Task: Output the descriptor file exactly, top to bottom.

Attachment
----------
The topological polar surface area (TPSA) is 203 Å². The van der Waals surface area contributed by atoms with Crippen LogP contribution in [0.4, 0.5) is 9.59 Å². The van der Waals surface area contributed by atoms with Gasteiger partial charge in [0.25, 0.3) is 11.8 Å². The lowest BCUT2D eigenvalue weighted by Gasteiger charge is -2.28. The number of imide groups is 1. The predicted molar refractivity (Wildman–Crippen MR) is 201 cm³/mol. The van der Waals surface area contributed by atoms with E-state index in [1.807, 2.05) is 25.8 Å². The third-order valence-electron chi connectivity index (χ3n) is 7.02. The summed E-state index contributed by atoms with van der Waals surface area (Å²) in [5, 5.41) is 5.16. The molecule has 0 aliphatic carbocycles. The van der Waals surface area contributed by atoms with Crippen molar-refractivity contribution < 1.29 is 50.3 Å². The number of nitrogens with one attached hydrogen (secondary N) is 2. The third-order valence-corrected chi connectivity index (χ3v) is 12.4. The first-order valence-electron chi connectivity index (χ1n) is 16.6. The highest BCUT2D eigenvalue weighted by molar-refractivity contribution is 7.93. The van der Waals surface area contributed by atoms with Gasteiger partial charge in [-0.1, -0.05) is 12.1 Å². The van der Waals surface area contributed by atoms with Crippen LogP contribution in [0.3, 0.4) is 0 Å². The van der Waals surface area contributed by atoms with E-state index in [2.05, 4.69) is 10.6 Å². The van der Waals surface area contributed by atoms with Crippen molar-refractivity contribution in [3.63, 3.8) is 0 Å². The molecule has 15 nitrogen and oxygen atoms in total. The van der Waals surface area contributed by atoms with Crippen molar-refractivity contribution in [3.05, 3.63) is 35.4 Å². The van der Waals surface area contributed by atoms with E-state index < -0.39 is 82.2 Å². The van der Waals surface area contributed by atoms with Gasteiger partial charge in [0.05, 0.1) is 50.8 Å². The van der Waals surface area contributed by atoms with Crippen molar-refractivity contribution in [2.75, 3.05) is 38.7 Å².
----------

The topological polar surface area (TPSA) is 203 Å². The van der Waals surface area contributed by atoms with Crippen LogP contribution in [0.4, 0.5) is 9.59 Å². The van der Waals surface area contributed by atoms with Gasteiger partial charge in [0.25, 0.3) is 11.8 Å². The lowest BCUT2D eigenvalue weighted by Gasteiger charge is -2.28. The number of imide groups is 1. The predicted molar refractivity (Wildman–Crippen MR) is 201 cm³/mol. The van der Waals surface area contributed by atoms with E-state index in [1.807, 2.05) is 25.8 Å². The third-order valence-electron chi connectivity index (χ3n) is 7.02. The summed E-state index contributed by atoms with van der Waals surface area (Å²) in [5, 5.41) is 5.16. The molecule has 0 aliphatic carbocycles. The van der Waals surface area contributed by atoms with Crippen molar-refractivity contribution < 1.29 is 50.3 Å². The number of nitrogens with one attached hydrogen (secondary N) is 2. The third-order valence-corrected chi connectivity index (χ3v) is 12.4. The first-order valence-electron chi connectivity index (χ1n) is 16.6. The highest BCUT2D eigenvalue weighted by molar-refractivity contribution is 7.93. The van der Waals surface area contributed by atoms with Gasteiger partial charge in [-0.1, -0.05) is 12.1 Å². The van der Waals surface area contributed by atoms with Crippen LogP contribution in [0.3, 0.4) is 0 Å². The van der Waals surface area contributed by atoms with E-state index in [2.05, 4.69) is 10.6 Å². The van der Waals surface area contributed by atoms with Crippen molar-refractivity contribution in [3.63, 3.8) is 0 Å². The molecule has 15 nitrogen and oxygen atoms in total. The van der Waals surface area contributed by atoms with Crippen molar-refractivity contribution in [3.05, 3.63) is 35.4 Å². The van der Waals surface area contributed by atoms with E-state index < -0.39 is 82.2 Å². The van der Waals surface area contributed by atoms with Gasteiger partial charge in [0.05, 0.1) is 50.8 Å². The van der Waals surface area contributed by atoms with Crippen molar-refractivity contribution in [2.75, 3.05) is 38.7 Å².